While it’s easy to physically see if a machine is running or not, the issue is that it’s not just this singular data point on up or downtime that we should care about. The underlying issue causing the machine to breakdown is what we need to know. Oftentimes, this can be difficult to track because OEE systems are designed using point solutions, which means the system only has a couple discrete (counting) inputs to judge what’s going on. For example, a machine may use photo eyes at the beginning and end of each work cell to count how many units go in and how many come out. This system can provide operators with the number of rejected parts or tell the operator that no parts are coming out of the machine, which means it is stopped or there is a jam somewhere. This is useful information but there is no context on why the parts are getting rejected or why the machine is stopped.
Instead of relying on point solutions, if an OEE system is directly tied into the machine’s control system, beyond just knowing something was rejected or a machine is down, there is actionable information available. By directly integrating an OEE solution into the control system, insight into what happened to cause availability, performance, or quality issues is available. This increases the accuracy and speed of identifying and fixing issues because the system knows what work cell wasn’t functioning and it can provide that reason to the OEE software. Additionally, with this approach, downtime and “reason” data, such as equipment alarms, is visible in one place rather than needing to note the time of an event in the OEE system and reviewing data on local equipment to find a cause.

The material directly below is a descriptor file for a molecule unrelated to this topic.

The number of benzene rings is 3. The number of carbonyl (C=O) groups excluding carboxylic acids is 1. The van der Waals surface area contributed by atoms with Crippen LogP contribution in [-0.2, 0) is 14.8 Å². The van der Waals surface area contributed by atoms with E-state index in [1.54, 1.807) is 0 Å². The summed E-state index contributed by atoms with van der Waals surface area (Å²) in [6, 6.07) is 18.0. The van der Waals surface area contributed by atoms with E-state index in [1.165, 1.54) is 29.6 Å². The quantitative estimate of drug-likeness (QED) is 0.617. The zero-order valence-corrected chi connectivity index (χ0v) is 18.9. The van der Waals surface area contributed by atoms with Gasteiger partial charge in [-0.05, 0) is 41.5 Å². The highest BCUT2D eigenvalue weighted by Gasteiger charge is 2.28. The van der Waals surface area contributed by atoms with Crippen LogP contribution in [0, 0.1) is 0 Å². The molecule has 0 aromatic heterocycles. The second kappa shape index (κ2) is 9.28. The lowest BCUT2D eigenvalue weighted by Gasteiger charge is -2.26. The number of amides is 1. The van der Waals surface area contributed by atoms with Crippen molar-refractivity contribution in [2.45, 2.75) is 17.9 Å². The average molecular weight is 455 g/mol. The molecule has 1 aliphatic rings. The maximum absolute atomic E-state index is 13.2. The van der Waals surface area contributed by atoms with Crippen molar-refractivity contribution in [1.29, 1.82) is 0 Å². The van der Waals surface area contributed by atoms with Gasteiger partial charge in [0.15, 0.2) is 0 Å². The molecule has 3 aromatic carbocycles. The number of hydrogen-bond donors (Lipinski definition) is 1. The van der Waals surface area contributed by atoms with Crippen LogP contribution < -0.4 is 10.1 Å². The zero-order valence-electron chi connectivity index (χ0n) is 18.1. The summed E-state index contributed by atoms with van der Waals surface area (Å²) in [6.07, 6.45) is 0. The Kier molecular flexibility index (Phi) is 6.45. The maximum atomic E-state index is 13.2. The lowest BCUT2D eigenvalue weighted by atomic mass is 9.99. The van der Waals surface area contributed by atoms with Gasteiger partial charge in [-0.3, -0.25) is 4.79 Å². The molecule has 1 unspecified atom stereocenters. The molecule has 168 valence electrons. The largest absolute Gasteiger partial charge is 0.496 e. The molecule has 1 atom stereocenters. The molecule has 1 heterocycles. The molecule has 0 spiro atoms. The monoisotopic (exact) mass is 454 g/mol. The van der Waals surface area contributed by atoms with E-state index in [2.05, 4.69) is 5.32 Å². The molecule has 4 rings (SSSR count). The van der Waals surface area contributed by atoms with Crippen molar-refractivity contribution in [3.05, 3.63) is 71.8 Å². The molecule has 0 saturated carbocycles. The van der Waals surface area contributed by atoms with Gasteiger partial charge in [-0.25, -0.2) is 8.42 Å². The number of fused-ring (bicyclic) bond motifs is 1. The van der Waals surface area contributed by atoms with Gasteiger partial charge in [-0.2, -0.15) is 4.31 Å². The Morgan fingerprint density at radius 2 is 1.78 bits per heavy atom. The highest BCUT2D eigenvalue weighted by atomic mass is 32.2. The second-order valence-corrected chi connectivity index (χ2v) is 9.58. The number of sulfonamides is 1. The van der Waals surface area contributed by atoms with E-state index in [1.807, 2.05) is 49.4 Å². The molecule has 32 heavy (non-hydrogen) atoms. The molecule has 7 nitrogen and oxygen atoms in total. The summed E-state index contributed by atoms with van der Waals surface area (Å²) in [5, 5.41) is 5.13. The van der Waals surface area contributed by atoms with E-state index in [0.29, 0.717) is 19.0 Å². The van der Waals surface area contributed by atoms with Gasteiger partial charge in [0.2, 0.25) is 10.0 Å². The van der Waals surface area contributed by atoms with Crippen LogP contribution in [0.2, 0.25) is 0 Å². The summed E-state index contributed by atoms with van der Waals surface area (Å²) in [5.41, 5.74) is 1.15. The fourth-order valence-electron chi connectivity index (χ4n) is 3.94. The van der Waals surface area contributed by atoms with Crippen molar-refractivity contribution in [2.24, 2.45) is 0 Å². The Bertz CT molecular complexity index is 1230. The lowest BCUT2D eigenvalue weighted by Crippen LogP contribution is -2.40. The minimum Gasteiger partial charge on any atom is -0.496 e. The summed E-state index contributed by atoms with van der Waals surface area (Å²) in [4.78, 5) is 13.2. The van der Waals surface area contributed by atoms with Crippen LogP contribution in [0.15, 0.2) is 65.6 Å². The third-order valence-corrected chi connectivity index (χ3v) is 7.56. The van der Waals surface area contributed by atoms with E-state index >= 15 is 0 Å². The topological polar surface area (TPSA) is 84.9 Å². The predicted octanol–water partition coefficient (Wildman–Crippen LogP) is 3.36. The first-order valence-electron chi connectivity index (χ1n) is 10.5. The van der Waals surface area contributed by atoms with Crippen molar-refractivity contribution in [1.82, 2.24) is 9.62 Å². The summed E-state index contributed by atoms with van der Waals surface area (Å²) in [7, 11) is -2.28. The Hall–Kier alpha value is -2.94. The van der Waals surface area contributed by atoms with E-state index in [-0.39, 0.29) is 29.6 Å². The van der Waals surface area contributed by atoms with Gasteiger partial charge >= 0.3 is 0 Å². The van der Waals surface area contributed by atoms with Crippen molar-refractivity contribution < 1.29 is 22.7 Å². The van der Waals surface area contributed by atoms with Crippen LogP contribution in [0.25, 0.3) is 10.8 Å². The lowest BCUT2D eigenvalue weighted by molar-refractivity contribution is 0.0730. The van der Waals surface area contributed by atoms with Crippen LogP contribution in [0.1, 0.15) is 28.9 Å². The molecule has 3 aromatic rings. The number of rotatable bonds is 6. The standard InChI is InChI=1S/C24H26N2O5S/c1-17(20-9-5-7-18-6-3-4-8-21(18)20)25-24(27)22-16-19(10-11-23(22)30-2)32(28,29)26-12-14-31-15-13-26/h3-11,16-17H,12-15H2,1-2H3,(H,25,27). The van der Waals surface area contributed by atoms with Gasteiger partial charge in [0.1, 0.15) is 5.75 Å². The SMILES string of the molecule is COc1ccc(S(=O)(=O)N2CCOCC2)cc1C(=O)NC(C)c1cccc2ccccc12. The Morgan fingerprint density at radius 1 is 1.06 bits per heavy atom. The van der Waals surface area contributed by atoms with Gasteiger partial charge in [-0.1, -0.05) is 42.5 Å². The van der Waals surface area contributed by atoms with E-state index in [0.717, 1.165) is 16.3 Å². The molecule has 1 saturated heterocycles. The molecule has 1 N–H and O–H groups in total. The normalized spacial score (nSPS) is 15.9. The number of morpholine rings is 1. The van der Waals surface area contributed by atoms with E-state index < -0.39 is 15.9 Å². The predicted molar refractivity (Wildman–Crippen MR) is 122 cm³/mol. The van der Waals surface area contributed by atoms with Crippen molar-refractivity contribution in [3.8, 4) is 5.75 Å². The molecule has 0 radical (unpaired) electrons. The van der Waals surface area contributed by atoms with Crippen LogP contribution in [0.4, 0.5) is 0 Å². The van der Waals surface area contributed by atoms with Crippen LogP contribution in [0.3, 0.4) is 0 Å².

Information from the OEE solution is just one data source of many on the plant floor, and it shouldn’t be viewed in a silo. As discussed in another recent post, most manufacturers aren’t actually struggling with collecting data. They likely have more data than they will ever need. Instead, their real issue is figuring out how to effectively use that data.
To tie this into OEE, first, think about what your OEE software does and does not have access to. What are the data points you are missing or that operators need to collect manually? For example, when downtime occurs causing availability to suffer, does the operator have to manually make a note or scan a barcode to track what happened? Or is there another system already recording this information that you could tie into to automatically have more context on why downtime occurred?
Additionally, if your organization already has a historian that is monitoring different process variables, it would be ideal to integrate the OEE report with the historian. This will allow you to drill into a different data sources for more context on what was going on with the system when performance, availability, or quality may have suffered.
In general, it should be easy to pass parameters from one report to another and show detailed trends for a piece of equipment to look for anomalies that way. By cross-referencing external material or data sources with data from the OEE system, you will have actionable information on why a machine is not operating at peak performance, providing maximum availability, or is struggling with quality issues.
As discussed, knowing your OEE score is not the solution to your problems. This number may indicate you have a problem, and if your OEE solution is effectively setup with the rest of your systems, it can help you identify and fix that problem.
If this concept sounds intriguing, but it seems difficult or overwhelming to tie your OEE solution into your control system or existing data sources, it may be a good time to reach out to a third-party integrator to discuss options. At Cybertrol Engineering, our experienced engineers can help you determine the most effective way to leverage machine insight to get to the root cause of your less-than-ideal OEE metrics.